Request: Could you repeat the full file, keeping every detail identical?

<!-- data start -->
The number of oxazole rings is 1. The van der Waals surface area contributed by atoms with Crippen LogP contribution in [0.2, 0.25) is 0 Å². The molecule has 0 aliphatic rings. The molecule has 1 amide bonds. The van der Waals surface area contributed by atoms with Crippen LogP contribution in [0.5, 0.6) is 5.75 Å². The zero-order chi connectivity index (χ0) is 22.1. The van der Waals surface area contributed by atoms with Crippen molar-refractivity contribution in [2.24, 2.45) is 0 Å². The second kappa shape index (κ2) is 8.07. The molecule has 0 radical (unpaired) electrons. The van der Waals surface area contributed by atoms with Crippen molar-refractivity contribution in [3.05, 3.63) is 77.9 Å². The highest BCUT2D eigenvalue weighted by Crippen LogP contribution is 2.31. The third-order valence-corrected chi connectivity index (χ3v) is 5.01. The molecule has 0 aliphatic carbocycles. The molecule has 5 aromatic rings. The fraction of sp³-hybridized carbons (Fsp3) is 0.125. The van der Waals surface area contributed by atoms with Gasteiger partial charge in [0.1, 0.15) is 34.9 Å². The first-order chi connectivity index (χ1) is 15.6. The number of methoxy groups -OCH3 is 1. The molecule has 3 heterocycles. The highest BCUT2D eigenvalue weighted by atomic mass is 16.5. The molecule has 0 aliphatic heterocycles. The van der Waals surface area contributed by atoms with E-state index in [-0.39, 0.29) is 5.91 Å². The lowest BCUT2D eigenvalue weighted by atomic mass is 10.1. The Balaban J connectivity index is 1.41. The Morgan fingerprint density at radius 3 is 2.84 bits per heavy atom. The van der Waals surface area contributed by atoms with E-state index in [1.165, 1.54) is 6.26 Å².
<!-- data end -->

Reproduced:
The number of oxazole rings is 1. The van der Waals surface area contributed by atoms with Crippen LogP contribution in [0.2, 0.25) is 0 Å². The molecule has 0 aliphatic rings. The molecule has 1 amide bonds. The van der Waals surface area contributed by atoms with Crippen LogP contribution in [0.5, 0.6) is 5.75 Å². The zero-order chi connectivity index (χ0) is 22.1. The van der Waals surface area contributed by atoms with Crippen molar-refractivity contribution in [2.24, 2.45) is 0 Å². The second kappa shape index (κ2) is 8.07. The molecule has 0 radical (unpaired) electrons. The van der Waals surface area contributed by atoms with Crippen molar-refractivity contribution in [3.05, 3.63) is 77.9 Å². The highest BCUT2D eigenvalue weighted by Crippen LogP contribution is 2.31. The third-order valence-corrected chi connectivity index (χ3v) is 5.01. The molecule has 0 aliphatic carbocycles. The molecule has 5 aromatic rings. The fraction of sp³-hybridized carbons (Fsp3) is 0.125. The van der Waals surface area contributed by atoms with Gasteiger partial charge in [0.1, 0.15) is 34.9 Å². The first-order chi connectivity index (χ1) is 15.6. The number of methoxy groups -OCH3 is 1. The molecule has 3 heterocycles. The highest BCUT2D eigenvalue weighted by atomic mass is 16.5. The molecule has 0 aliphatic heterocycles. The van der Waals surface area contributed by atoms with E-state index in [-0.39, 0.29) is 5.91 Å². The lowest BCUT2D eigenvalue weighted by atomic mass is 10.1. The Balaban J connectivity index is 1.41. The Morgan fingerprint density at radius 3 is 2.84 bits per heavy atom. The van der Waals surface area contributed by atoms with E-state index in [1.165, 1.54) is 6.26 Å².